Futurama, Season Seven, Episode Eleven, “Cold Warriors”

Written by: Dan Vebber
Directed by: Crystal Chesney-Thompson
DN’s Ranking: Bad / Nonessential / ESSENTIAL

“I once survived an entire week trapped in a Swiss glacier eating nothing but frozen Neanderthal. To this day, I can’t stand the taste of early hominid.”

So, fun fact: I have a terrific fear of the common cold. As far as I know, there’s no one word for that specific fear – there’s myxophobia for the fear of mucus and tussophobia for fear of coughing, neither of which quite sums up how the whole experience is a deeply unpleasant one for me. Coughing and sneezing sets my teeth on edge, sniffling and nose-blowing will drive me away, and mucus and tissues will activate my fight-or-flight response. That obviously makes this a hard episode for me to watch; sharing a bed with five other sick people is right out of my nightmares already without having someone throw used tissues on my food, and many of the things real people do (like lay in a pile of used tissues) spike my anxiety enough without the cartoonish exaggerations the show indulges in. But I do think it’s ultimately worth exploring this episode due to the interesting discussion it provokes, on top of the fact that it’s pretty funny.

This is the first of a few episodes in the CC era that dives more strongly into Fry’s family and the concept that they love him and missed him (at least until “Bender’s Big Score” retconned him back). I forget who specifically said it, but it has been suggested (both here and elsewhere) that this was a necessary part of both the series being established and in its development; if Fry’s life in the 20th century wasn’t unbearably sad and empty, the very premise of the show would be a traumatic horror story. Conversely, he would have to engage with his past and his parents at some point, or he would look totally inhuman. Coming around to it at this point, I can see another angle to it. I’ve argued from the start that Futurama is the product of Gen Xers the same way The Simpsons was the product of Boomers, and this feels like another aspect of that.

“No crazy technology! Here, Bender, use your immense robot strength to drill a hole the old-fashioned way.”
“I don’t see any irony in that.”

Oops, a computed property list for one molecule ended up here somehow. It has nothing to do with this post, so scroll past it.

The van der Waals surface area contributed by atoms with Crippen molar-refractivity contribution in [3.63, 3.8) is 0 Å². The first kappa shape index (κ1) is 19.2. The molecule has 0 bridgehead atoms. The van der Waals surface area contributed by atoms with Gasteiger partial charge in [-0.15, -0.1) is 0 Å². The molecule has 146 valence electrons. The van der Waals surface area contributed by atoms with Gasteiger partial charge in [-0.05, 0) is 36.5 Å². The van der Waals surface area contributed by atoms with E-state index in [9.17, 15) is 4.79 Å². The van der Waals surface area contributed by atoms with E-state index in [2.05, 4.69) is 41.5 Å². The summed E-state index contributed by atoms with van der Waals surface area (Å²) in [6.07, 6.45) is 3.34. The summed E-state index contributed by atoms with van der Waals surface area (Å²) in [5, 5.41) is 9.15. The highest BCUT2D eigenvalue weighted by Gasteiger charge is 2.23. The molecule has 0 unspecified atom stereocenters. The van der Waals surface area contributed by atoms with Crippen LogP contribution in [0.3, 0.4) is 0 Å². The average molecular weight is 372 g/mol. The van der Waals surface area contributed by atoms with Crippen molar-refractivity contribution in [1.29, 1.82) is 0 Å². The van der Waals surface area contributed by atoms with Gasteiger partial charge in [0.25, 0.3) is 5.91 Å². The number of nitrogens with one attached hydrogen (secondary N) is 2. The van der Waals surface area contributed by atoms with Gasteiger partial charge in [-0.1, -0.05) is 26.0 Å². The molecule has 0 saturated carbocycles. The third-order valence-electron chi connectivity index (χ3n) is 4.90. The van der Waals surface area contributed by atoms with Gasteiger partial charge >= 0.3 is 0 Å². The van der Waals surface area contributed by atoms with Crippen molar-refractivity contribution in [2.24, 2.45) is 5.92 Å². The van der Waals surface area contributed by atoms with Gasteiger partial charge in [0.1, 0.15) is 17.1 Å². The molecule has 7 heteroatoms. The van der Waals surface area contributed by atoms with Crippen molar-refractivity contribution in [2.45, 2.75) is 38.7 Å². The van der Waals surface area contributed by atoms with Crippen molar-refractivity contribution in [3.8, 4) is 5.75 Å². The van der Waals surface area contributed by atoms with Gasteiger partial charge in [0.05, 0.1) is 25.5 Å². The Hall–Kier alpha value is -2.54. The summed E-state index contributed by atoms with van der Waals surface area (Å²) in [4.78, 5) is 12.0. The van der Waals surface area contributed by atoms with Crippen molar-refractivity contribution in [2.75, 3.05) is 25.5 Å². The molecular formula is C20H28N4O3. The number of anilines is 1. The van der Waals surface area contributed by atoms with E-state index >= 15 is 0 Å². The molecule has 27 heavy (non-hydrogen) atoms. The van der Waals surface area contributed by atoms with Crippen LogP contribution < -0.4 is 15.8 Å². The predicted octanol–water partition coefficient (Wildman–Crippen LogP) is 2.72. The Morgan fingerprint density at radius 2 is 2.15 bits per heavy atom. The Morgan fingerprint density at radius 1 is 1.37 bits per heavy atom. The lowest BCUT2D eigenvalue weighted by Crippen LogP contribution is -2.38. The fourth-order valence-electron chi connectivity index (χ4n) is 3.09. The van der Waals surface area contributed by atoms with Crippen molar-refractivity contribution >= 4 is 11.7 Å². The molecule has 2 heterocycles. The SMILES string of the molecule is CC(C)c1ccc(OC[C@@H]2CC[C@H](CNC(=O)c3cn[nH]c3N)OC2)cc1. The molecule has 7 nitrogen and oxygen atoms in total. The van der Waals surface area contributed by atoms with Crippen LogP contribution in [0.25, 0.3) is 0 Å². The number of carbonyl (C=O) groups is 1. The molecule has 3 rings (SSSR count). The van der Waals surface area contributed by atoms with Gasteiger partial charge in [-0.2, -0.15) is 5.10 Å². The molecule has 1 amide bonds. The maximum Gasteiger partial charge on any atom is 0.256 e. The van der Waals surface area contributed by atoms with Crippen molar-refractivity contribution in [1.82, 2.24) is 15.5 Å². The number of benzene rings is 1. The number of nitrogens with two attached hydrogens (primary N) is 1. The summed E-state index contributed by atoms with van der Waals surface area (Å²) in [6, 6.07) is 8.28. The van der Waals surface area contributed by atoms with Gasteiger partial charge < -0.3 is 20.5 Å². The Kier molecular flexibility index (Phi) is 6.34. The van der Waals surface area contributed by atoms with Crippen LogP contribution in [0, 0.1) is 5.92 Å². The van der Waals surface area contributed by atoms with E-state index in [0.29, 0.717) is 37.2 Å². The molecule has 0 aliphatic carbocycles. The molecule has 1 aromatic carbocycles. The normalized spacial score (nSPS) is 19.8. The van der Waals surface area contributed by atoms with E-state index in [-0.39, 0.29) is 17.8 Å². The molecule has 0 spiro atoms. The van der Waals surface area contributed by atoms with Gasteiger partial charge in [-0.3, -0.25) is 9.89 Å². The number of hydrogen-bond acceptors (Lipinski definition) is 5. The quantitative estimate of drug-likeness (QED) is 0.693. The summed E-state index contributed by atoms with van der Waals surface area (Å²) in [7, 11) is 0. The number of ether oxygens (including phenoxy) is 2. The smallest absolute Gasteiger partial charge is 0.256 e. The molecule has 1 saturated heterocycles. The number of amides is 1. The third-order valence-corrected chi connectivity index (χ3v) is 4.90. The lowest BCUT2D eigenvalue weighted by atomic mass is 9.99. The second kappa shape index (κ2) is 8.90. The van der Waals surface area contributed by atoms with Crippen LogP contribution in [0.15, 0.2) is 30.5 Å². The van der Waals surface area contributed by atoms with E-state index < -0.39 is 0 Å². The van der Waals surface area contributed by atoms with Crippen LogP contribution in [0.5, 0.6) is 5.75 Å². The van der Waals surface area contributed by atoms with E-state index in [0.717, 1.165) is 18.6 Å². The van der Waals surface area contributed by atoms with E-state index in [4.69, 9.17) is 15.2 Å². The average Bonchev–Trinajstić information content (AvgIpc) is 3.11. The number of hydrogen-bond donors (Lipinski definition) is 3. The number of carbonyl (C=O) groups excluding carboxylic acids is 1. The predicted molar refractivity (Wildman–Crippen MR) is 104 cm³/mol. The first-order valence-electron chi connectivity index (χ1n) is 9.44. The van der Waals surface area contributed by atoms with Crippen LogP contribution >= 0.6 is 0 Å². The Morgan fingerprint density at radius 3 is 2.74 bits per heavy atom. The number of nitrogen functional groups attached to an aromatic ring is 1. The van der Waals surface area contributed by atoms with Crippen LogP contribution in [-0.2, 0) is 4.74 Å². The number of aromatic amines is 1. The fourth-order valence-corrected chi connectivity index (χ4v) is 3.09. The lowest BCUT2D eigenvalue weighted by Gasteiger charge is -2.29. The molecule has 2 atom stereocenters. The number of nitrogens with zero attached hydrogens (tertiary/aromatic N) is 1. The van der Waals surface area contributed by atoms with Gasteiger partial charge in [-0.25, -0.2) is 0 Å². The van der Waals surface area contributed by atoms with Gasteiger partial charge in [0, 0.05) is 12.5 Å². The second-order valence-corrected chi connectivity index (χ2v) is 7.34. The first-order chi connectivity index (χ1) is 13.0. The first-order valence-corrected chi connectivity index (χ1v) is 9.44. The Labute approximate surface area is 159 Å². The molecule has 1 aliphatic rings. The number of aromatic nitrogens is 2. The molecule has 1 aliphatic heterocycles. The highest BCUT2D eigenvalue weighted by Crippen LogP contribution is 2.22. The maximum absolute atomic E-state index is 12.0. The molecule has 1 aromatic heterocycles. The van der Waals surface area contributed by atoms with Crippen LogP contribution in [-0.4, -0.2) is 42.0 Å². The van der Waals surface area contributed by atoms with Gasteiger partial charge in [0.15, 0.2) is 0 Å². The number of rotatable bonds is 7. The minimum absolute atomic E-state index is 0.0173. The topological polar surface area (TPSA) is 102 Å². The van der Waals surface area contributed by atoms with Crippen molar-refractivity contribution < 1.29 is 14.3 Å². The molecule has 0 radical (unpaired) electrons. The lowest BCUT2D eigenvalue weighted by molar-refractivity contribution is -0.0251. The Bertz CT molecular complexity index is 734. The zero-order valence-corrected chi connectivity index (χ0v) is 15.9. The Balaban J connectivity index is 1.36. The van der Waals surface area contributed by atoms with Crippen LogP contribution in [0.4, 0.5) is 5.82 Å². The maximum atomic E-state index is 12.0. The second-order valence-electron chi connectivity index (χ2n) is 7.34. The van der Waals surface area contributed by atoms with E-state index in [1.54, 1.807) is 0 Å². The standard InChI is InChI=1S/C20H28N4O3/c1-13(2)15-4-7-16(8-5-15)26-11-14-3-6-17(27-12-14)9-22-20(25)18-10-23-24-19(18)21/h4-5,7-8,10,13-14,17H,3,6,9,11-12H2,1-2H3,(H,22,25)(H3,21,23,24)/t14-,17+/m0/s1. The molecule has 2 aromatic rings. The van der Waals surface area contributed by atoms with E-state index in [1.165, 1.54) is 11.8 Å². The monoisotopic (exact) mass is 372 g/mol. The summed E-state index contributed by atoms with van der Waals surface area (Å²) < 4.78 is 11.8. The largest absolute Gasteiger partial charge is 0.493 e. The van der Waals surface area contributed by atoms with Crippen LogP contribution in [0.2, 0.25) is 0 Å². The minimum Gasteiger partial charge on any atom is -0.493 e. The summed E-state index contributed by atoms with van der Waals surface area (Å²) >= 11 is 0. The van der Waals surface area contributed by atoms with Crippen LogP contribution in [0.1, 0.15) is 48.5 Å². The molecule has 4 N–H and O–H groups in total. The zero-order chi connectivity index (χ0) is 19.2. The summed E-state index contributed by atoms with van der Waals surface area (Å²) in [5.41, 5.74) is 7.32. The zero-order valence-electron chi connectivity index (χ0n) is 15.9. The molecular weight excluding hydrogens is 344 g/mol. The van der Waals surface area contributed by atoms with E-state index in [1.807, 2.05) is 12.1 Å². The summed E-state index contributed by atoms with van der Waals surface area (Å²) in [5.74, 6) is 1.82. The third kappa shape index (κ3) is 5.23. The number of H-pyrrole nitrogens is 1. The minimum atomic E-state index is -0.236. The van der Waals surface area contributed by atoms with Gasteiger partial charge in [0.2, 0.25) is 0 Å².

I think it’s normal to reconcile yourself to your past as you get older; I’m early into my thirties, and my relationship with my parents has evolved as I’ve forgiven them for choices they made about raising me and recognised that they were driven by love. Futurama humanising Fry’s father in this episode and his mother later doesn’t entirely work for me but I recognise where the choice comes from, and it reminds me a lot of Gen Xers I’ve known as they’ve aged; not that it usually matters for the show, but if the characters really have aged in real time, Fry is 37 in this season, and if he doesn’t have the attitude of a guy approaching middle age, the show does – taking stock, seeing a bigger picture, accepting what one has and what one doesn’t or can’t have.

Obviously, generational stereotypes do not encompass the entirety of a generation, but I have known Gen Xers who were cynical, laidback, witty, and uninterested in maintaining social institutions just for their own sake, and I remember what they were like in 2011 when this episode first aired and they were hitting forty – many of them were surprised they managed to live so long and gain so much (homes, children, communities), happily tilling whatever soil they personally wanted to till, and as a result finding peace with things they never thought they’d find peace with, including recontextualising things their parents did and at least allowing themselves to imagine their parents had different or more motivations than they had allowed themselves to acknowledge.

Title Card: We’re following you, but not on Twitter.
Cartoon Billboard: N/A

“It could kill millions or nobody. I suppose it might even bring a few people back to life. Anything is possible in science!”

Buzz Aldrin plays himself and Tom Kenny returns as Yancy Fry. Surprisingly, for an episode about a plague, I saw little that resonated with the COVID-19 crisis – except for everyone hating Fry, which hilariously reminded me of the case of Timothy Andrew Gunn, which did indeed trap your humble Tasmanian writer in his home for a week (“All citizens are encouraged to wash their hands thoroughly after beating up Philip J Fry.” = pretty much how we all felt). Not to take a comedy that points out some ludicrous elements within its own text too seriously, but wouldn’t the heads in jars also carry the common cold? 

“He consented! You all heard it!”

Fry puns on rapper LL Cool J to mock Gedgie, and Gedgie in turn riffs on Grandmaster Flash. Wernstrom shows a Verizon map in the middle of his debriefing. The guinea pig montage is set to “Nothing’s Gonna Stop Us Now” by Starship. Hermes’s bogus cold cure is a reference to Airbourne. 

Iconic Moments: N/A
Biggest Laugh:

Next Week: “Overclockwise”. “I’ve grown far beyond the petty concern of your world. Every time I burp, a new galaxy is born. Two if I’ve been eating broccoli.”